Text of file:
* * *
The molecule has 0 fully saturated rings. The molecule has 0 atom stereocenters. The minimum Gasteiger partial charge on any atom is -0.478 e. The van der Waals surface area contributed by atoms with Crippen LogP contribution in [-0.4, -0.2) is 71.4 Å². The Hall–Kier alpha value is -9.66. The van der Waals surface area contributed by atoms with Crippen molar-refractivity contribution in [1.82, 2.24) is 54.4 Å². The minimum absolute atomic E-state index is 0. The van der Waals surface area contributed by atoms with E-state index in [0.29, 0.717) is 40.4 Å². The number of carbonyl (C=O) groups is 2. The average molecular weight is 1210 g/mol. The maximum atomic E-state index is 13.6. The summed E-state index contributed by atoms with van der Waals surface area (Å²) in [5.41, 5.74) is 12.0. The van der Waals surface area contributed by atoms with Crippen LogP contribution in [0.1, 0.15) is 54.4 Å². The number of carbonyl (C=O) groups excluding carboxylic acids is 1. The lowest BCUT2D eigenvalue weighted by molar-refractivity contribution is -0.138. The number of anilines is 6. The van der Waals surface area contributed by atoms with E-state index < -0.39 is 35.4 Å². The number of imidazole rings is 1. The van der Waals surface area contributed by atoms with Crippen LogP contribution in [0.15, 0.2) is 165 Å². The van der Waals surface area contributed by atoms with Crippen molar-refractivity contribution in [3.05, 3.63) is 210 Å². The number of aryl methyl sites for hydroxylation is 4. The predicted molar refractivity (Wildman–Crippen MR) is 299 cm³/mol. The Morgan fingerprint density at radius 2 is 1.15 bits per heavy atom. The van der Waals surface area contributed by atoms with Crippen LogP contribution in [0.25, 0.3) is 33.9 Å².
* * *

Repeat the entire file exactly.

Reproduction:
The molecule has 0 fully saturated rings. The molecule has 0 atom stereocenters. The minimum Gasteiger partial charge on any atom is -0.478 e. The van der Waals surface area contributed by atoms with Crippen LogP contribution in [-0.4, -0.2) is 71.4 Å². The Hall–Kier alpha value is -9.66. The van der Waals surface area contributed by atoms with Crippen molar-refractivity contribution in [1.82, 2.24) is 54.4 Å². The minimum absolute atomic E-state index is 0. The van der Waals surface area contributed by atoms with E-state index in [0.29, 0.717) is 40.4 Å². The number of carbonyl (C=O) groups is 2. The average molecular weight is 1210 g/mol. The maximum atomic E-state index is 13.6. The summed E-state index contributed by atoms with van der Waals surface area (Å²) in [5.41, 5.74) is 12.0. The van der Waals surface area contributed by atoms with Crippen LogP contribution in [0.1, 0.15) is 54.4 Å². The number of carbonyl (C=O) groups excluding carboxylic acids is 1. The lowest BCUT2D eigenvalue weighted by molar-refractivity contribution is -0.138. The number of anilines is 6. The van der Waals surface area contributed by atoms with E-state index < -0.39 is 35.4 Å². The number of imidazole rings is 1. The van der Waals surface area contributed by atoms with Crippen LogP contribution in [0.15, 0.2) is 165 Å². The van der Waals surface area contributed by atoms with Crippen molar-refractivity contribution in [3.05, 3.63) is 210 Å². The number of aryl methyl sites for hydroxylation is 4. The predicted molar refractivity (Wildman–Crippen MR) is 299 cm³/mol. The Morgan fingerprint density at radius 2 is 1.15 bits per heavy atom. The van der Waals surface area contributed by atoms with Crippen LogP contribution in [0.25, 0.3) is 33.9 Å².